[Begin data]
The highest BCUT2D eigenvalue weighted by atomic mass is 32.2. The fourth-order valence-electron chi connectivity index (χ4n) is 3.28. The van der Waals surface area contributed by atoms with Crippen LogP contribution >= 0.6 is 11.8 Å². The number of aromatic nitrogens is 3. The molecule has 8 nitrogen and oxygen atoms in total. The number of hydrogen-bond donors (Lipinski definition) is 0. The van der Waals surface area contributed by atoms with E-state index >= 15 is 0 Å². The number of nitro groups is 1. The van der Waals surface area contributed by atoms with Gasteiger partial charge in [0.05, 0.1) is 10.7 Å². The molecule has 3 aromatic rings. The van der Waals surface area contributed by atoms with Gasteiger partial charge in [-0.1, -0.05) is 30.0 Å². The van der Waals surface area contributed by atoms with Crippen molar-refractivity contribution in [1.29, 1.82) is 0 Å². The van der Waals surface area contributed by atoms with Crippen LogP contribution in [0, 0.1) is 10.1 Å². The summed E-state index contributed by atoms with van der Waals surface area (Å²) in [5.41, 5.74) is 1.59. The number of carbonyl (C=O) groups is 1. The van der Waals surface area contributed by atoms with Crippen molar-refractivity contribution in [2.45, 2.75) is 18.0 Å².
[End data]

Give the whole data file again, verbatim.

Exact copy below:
The highest BCUT2D eigenvalue weighted by atomic mass is 32.2. The fourth-order valence-electron chi connectivity index (χ4n) is 3.28. The van der Waals surface area contributed by atoms with Crippen LogP contribution >= 0.6 is 11.8 Å². The number of aromatic nitrogens is 3. The molecule has 8 nitrogen and oxygen atoms in total. The number of hydrogen-bond donors (Lipinski definition) is 0. The van der Waals surface area contributed by atoms with E-state index >= 15 is 0 Å². The number of nitro groups is 1. The van der Waals surface area contributed by atoms with Gasteiger partial charge in [0.05, 0.1) is 10.7 Å². The molecule has 3 aromatic rings. The van der Waals surface area contributed by atoms with Gasteiger partial charge in [-0.1, -0.05) is 30.0 Å². The van der Waals surface area contributed by atoms with Crippen molar-refractivity contribution in [1.29, 1.82) is 0 Å². The van der Waals surface area contributed by atoms with Crippen LogP contribution in [0, 0.1) is 10.1 Å². The summed E-state index contributed by atoms with van der Waals surface area (Å²) in [5.41, 5.74) is 1.59. The number of carbonyl (C=O) groups is 1. The van der Waals surface area contributed by atoms with Crippen molar-refractivity contribution in [2.45, 2.75) is 18.0 Å².